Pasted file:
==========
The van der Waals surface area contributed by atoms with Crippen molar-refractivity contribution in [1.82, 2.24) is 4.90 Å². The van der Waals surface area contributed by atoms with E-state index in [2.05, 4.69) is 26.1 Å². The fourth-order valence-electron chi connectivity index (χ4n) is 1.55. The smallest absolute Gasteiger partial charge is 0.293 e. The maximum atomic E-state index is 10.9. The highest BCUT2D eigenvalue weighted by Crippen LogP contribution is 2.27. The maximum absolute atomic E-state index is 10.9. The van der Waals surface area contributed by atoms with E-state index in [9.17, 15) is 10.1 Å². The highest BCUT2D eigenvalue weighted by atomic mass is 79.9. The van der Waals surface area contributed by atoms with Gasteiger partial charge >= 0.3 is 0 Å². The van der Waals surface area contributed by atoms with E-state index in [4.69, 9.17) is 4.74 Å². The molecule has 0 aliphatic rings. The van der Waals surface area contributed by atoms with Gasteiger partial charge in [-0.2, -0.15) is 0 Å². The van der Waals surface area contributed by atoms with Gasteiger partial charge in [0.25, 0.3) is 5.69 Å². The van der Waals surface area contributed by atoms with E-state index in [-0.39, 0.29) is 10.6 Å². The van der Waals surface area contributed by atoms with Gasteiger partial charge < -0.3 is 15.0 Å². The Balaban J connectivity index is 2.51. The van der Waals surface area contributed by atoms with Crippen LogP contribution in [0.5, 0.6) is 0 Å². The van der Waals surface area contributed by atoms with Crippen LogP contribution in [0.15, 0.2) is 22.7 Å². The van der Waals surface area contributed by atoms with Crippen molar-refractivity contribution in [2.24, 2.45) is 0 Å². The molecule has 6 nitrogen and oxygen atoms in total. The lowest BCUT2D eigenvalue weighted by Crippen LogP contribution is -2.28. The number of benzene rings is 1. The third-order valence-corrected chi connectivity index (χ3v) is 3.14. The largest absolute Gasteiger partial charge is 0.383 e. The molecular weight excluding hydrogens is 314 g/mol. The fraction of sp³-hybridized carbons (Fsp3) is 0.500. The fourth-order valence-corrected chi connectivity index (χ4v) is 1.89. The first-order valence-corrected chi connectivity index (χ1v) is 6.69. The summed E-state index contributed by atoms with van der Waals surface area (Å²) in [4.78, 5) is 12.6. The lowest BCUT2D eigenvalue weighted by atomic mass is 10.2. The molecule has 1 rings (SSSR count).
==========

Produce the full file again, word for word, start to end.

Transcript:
The van der Waals surface area contributed by atoms with Crippen molar-refractivity contribution in [1.82, 2.24) is 4.90 Å². The van der Waals surface area contributed by atoms with E-state index in [2.05, 4.69) is 26.1 Å². The fourth-order valence-electron chi connectivity index (χ4n) is 1.55. The smallest absolute Gasteiger partial charge is 0.293 e. The maximum atomic E-state index is 10.9. The highest BCUT2D eigenvalue weighted by Crippen LogP contribution is 2.27. The maximum absolute atomic E-state index is 10.9. The van der Waals surface area contributed by atoms with E-state index in [9.17, 15) is 10.1 Å². The highest BCUT2D eigenvalue weighted by atomic mass is 79.9. The van der Waals surface area contributed by atoms with Gasteiger partial charge >= 0.3 is 0 Å². The van der Waals surface area contributed by atoms with E-state index in [4.69, 9.17) is 4.74 Å². The molecule has 0 aliphatic rings. The van der Waals surface area contributed by atoms with Gasteiger partial charge in [-0.2, -0.15) is 0 Å². The van der Waals surface area contributed by atoms with Gasteiger partial charge in [0.25, 0.3) is 5.69 Å². The van der Waals surface area contributed by atoms with E-state index in [-0.39, 0.29) is 10.6 Å². The van der Waals surface area contributed by atoms with Gasteiger partial charge < -0.3 is 15.0 Å². The Balaban J connectivity index is 2.51. The van der Waals surface area contributed by atoms with Crippen LogP contribution in [0.5, 0.6) is 0 Å². The van der Waals surface area contributed by atoms with Crippen LogP contribution in [0.15, 0.2) is 22.7 Å². The van der Waals surface area contributed by atoms with Crippen molar-refractivity contribution in [2.24, 2.45) is 0 Å². The molecule has 6 nitrogen and oxygen atoms in total. The lowest BCUT2D eigenvalue weighted by Crippen LogP contribution is -2.28. The number of benzene rings is 1. The third-order valence-corrected chi connectivity index (χ3v) is 3.14. The largest absolute Gasteiger partial charge is 0.383 e. The molecular weight excluding hydrogens is 314 g/mol. The fraction of sp³-hybridized carbons (Fsp3) is 0.500. The fourth-order valence-corrected chi connectivity index (χ4v) is 1.89. The first-order valence-corrected chi connectivity index (χ1v) is 6.69. The summed E-state index contributed by atoms with van der Waals surface area (Å²) in [4.78, 5) is 12.6. The lowest BCUT2D eigenvalue weighted by atomic mass is 10.2. The molecule has 1 rings (SSSR count).